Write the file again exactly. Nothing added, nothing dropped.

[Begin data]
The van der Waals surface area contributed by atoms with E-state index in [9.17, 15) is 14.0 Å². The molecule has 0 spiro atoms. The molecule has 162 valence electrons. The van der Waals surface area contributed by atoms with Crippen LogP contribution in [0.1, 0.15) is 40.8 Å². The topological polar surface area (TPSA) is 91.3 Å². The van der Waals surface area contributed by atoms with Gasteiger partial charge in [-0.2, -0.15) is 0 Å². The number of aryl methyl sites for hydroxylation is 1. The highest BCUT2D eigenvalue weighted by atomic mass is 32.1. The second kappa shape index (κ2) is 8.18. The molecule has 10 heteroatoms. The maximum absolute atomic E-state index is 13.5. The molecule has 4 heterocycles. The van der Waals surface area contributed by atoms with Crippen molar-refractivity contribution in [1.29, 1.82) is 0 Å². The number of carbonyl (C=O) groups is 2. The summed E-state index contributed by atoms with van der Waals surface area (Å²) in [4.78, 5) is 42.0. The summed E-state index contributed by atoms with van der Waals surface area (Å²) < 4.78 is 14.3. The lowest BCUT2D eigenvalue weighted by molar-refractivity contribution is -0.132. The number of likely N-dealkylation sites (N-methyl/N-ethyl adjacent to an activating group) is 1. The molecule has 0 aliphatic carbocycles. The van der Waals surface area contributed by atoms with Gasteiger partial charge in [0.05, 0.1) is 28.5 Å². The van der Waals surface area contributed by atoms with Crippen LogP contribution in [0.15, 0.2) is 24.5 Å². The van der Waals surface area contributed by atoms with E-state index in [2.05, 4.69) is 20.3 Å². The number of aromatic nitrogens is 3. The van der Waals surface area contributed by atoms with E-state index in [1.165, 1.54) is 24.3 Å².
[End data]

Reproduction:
The van der Waals surface area contributed by atoms with E-state index in [9.17, 15) is 14.0 Å². The molecule has 0 spiro atoms. The molecule has 162 valence electrons. The van der Waals surface area contributed by atoms with Crippen LogP contribution in [0.1, 0.15) is 40.8 Å². The topological polar surface area (TPSA) is 91.3 Å². The van der Waals surface area contributed by atoms with Gasteiger partial charge in [-0.2, -0.15) is 0 Å². The number of aryl methyl sites for hydroxylation is 1. The highest BCUT2D eigenvalue weighted by atomic mass is 32.1. The second kappa shape index (κ2) is 8.18. The molecule has 10 heteroatoms. The maximum absolute atomic E-state index is 13.5. The molecule has 4 heterocycles. The van der Waals surface area contributed by atoms with Crippen molar-refractivity contribution in [1.29, 1.82) is 0 Å². The number of carbonyl (C=O) groups is 2. The summed E-state index contributed by atoms with van der Waals surface area (Å²) in [4.78, 5) is 42.0. The summed E-state index contributed by atoms with van der Waals surface area (Å²) < 4.78 is 14.3. The lowest BCUT2D eigenvalue weighted by molar-refractivity contribution is -0.132. The number of likely N-dealkylation sites (N-methyl/N-ethyl adjacent to an activating group) is 1. The molecule has 0 aliphatic carbocycles. The van der Waals surface area contributed by atoms with Gasteiger partial charge in [0.05, 0.1) is 28.5 Å². The van der Waals surface area contributed by atoms with Crippen LogP contribution in [0.15, 0.2) is 24.5 Å². The van der Waals surface area contributed by atoms with E-state index in [2.05, 4.69) is 20.3 Å². The number of aromatic nitrogens is 3. The van der Waals surface area contributed by atoms with E-state index in [1.165, 1.54) is 24.3 Å².